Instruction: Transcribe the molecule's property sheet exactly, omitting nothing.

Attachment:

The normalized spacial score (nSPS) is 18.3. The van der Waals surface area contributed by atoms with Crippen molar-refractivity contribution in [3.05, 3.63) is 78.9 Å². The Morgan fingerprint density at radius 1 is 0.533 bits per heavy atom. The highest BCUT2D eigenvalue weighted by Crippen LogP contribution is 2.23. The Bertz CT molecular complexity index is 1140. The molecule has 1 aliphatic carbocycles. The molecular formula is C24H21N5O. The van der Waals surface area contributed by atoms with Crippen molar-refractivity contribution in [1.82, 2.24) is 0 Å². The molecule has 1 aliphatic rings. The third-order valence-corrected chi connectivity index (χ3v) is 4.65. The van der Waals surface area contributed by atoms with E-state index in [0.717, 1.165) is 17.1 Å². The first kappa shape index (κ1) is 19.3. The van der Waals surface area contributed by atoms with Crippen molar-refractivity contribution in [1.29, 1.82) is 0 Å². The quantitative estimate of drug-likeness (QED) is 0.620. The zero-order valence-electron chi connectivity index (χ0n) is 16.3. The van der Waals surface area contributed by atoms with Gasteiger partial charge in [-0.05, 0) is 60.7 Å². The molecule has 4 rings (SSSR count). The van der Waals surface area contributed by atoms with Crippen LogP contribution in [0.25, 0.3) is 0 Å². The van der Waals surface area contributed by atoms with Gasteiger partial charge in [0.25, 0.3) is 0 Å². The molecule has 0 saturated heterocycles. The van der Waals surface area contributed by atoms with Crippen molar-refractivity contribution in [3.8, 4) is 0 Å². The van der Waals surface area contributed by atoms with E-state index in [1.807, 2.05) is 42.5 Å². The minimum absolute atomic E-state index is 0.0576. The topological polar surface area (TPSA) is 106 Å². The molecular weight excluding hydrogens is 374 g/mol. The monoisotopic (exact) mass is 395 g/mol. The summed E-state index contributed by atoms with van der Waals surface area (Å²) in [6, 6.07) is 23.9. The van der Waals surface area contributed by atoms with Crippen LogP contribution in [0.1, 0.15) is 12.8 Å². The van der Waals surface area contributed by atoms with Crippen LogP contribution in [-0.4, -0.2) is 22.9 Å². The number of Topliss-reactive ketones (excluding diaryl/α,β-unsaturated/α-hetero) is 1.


The normalized spacial score (nSPS) is 18.3. The van der Waals surface area contributed by atoms with Crippen molar-refractivity contribution in [3.05, 3.63) is 78.9 Å². The Morgan fingerprint density at radius 1 is 0.533 bits per heavy atom. The highest BCUT2D eigenvalue weighted by Crippen LogP contribution is 2.23. The Bertz CT molecular complexity index is 1140. The molecule has 1 aliphatic carbocycles. The molecular formula is C24H21N5O. The van der Waals surface area contributed by atoms with Crippen molar-refractivity contribution in [1.82, 2.24) is 0 Å². The molecule has 1 aliphatic rings. The third-order valence-corrected chi connectivity index (χ3v) is 4.65. The van der Waals surface area contributed by atoms with E-state index in [0.717, 1.165) is 17.1 Å². The first kappa shape index (κ1) is 19.3. The van der Waals surface area contributed by atoms with Crippen molar-refractivity contribution in [1.29, 1.82) is 0 Å². The quantitative estimate of drug-likeness (QED) is 0.620. The zero-order valence-electron chi connectivity index (χ0n) is 16.3. The van der Waals surface area contributed by atoms with Gasteiger partial charge in [-0.05, 0) is 60.7 Å². The molecule has 4 rings (SSSR count). The van der Waals surface area contributed by atoms with Crippen LogP contribution in [0.25, 0.3) is 0 Å². The van der Waals surface area contributed by atoms with Gasteiger partial charge in [0.25, 0.3) is 0 Å². The molecule has 0 saturated heterocycles. The van der Waals surface area contributed by atoms with Crippen molar-refractivity contribution in [3.8, 4) is 0 Å². The van der Waals surface area contributed by atoms with E-state index in [1.807, 2.05) is 42.5 Å². The minimum absolute atomic E-state index is 0.0576. The topological polar surface area (TPSA) is 106 Å². The molecular weight excluding hydrogens is 374 g/mol. The monoisotopic (exact) mass is 395 g/mol. The summed E-state index contributed by atoms with van der Waals surface area (Å²) in [6, 6.07) is 23.9. The van der Waals surface area contributed by atoms with Crippen LogP contribution in [0.1, 0.15) is 12.8 Å². The van der Waals surface area contributed by atoms with Crippen LogP contribution in [-0.4, -0.2) is 22.9 Å². The number of Topliss-reactive ketones (excluding diaryl/α,β-unsaturated/α-hetero) is 1.